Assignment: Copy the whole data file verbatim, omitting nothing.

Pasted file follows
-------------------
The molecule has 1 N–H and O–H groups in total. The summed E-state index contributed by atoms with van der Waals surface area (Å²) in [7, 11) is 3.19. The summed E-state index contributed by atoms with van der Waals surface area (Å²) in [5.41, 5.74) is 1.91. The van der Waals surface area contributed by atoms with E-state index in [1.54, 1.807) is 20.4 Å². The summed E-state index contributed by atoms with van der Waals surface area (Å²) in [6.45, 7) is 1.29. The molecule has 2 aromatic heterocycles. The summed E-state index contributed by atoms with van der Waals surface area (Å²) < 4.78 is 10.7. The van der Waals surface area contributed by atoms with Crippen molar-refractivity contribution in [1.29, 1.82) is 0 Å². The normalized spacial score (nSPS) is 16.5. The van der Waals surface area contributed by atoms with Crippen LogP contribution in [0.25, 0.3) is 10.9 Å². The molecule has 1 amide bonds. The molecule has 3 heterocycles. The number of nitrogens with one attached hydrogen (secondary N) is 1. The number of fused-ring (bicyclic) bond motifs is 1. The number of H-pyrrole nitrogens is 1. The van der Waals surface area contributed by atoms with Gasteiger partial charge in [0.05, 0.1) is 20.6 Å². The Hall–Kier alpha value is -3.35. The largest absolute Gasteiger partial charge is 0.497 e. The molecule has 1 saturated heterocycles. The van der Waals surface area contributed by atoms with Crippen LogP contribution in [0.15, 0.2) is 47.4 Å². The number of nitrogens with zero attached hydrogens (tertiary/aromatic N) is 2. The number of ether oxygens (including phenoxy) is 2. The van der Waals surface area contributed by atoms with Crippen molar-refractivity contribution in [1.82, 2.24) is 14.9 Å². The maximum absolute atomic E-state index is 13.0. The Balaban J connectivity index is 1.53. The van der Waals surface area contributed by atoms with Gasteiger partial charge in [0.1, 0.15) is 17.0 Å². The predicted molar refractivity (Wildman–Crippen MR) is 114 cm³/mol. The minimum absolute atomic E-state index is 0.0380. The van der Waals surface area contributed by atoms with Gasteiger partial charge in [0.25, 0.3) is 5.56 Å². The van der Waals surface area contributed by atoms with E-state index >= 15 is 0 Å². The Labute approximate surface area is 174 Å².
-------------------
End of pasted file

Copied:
The molecule has 1 N–H and O–H groups in total. The summed E-state index contributed by atoms with van der Waals surface area (Å²) in [7, 11) is 3.19. The summed E-state index contributed by atoms with van der Waals surface area (Å²) in [5.41, 5.74) is 1.91. The van der Waals surface area contributed by atoms with E-state index in [1.54, 1.807) is 20.4 Å². The summed E-state index contributed by atoms with van der Waals surface area (Å²) in [6.45, 7) is 1.29. The molecule has 2 aromatic heterocycles. The summed E-state index contributed by atoms with van der Waals surface area (Å²) < 4.78 is 10.7. The van der Waals surface area contributed by atoms with Crippen molar-refractivity contribution in [1.29, 1.82) is 0 Å². The normalized spacial score (nSPS) is 16.5. The van der Waals surface area contributed by atoms with Crippen LogP contribution in [0.25, 0.3) is 10.9 Å². The molecule has 1 amide bonds. The molecule has 3 heterocycles. The number of nitrogens with one attached hydrogen (secondary N) is 1. The number of fused-ring (bicyclic) bond motifs is 1. The number of H-pyrrole nitrogens is 1. The van der Waals surface area contributed by atoms with Gasteiger partial charge in [0.05, 0.1) is 20.6 Å². The Hall–Kier alpha value is -3.35. The largest absolute Gasteiger partial charge is 0.497 e. The molecule has 1 saturated heterocycles. The van der Waals surface area contributed by atoms with Crippen LogP contribution in [0.15, 0.2) is 47.4 Å². The number of nitrogens with zero attached hydrogens (tertiary/aromatic N) is 2. The number of ether oxygens (including phenoxy) is 2. The van der Waals surface area contributed by atoms with Crippen molar-refractivity contribution in [1.82, 2.24) is 14.9 Å². The maximum absolute atomic E-state index is 13.0. The Balaban J connectivity index is 1.53. The van der Waals surface area contributed by atoms with Gasteiger partial charge in [0.1, 0.15) is 17.0 Å². The predicted molar refractivity (Wildman–Crippen MR) is 114 cm³/mol. The minimum absolute atomic E-state index is 0.0380. The van der Waals surface area contributed by atoms with Gasteiger partial charge in [0.25, 0.3) is 5.56 Å². The van der Waals surface area contributed by atoms with E-state index >= 15 is 0 Å². The Labute approximate surface area is 174 Å².